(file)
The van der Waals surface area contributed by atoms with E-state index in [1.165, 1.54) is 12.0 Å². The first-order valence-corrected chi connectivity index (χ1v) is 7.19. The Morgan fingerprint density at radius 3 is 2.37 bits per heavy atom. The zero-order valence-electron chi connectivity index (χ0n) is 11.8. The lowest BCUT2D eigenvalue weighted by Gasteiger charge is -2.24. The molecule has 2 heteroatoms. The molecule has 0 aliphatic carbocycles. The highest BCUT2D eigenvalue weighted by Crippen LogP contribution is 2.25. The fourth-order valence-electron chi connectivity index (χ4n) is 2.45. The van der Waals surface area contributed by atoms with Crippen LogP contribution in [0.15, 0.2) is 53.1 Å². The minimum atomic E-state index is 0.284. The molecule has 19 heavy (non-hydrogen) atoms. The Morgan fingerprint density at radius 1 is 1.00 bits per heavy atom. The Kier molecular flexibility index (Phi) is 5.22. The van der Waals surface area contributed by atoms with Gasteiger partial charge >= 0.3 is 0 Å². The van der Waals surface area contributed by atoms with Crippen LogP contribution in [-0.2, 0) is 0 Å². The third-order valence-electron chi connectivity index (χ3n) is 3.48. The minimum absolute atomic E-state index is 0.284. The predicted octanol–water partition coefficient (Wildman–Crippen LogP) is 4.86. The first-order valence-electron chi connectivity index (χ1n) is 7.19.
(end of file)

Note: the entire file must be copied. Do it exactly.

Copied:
The van der Waals surface area contributed by atoms with E-state index in [1.165, 1.54) is 12.0 Å². The first-order valence-corrected chi connectivity index (χ1v) is 7.19. The Morgan fingerprint density at radius 3 is 2.37 bits per heavy atom. The zero-order valence-electron chi connectivity index (χ0n) is 11.8. The lowest BCUT2D eigenvalue weighted by Gasteiger charge is -2.24. The molecule has 2 heteroatoms. The molecule has 0 aliphatic carbocycles. The highest BCUT2D eigenvalue weighted by Crippen LogP contribution is 2.25. The fourth-order valence-electron chi connectivity index (χ4n) is 2.45. The van der Waals surface area contributed by atoms with Crippen LogP contribution in [0.15, 0.2) is 53.1 Å². The minimum atomic E-state index is 0.284. The molecule has 19 heavy (non-hydrogen) atoms. The Morgan fingerprint density at radius 1 is 1.00 bits per heavy atom. The Kier molecular flexibility index (Phi) is 5.22. The van der Waals surface area contributed by atoms with Gasteiger partial charge >= 0.3 is 0 Å². The van der Waals surface area contributed by atoms with Crippen LogP contribution in [-0.2, 0) is 0 Å². The third-order valence-electron chi connectivity index (χ3n) is 3.48. The minimum absolute atomic E-state index is 0.284. The predicted octanol–water partition coefficient (Wildman–Crippen LogP) is 4.86. The first-order valence-electron chi connectivity index (χ1n) is 7.19.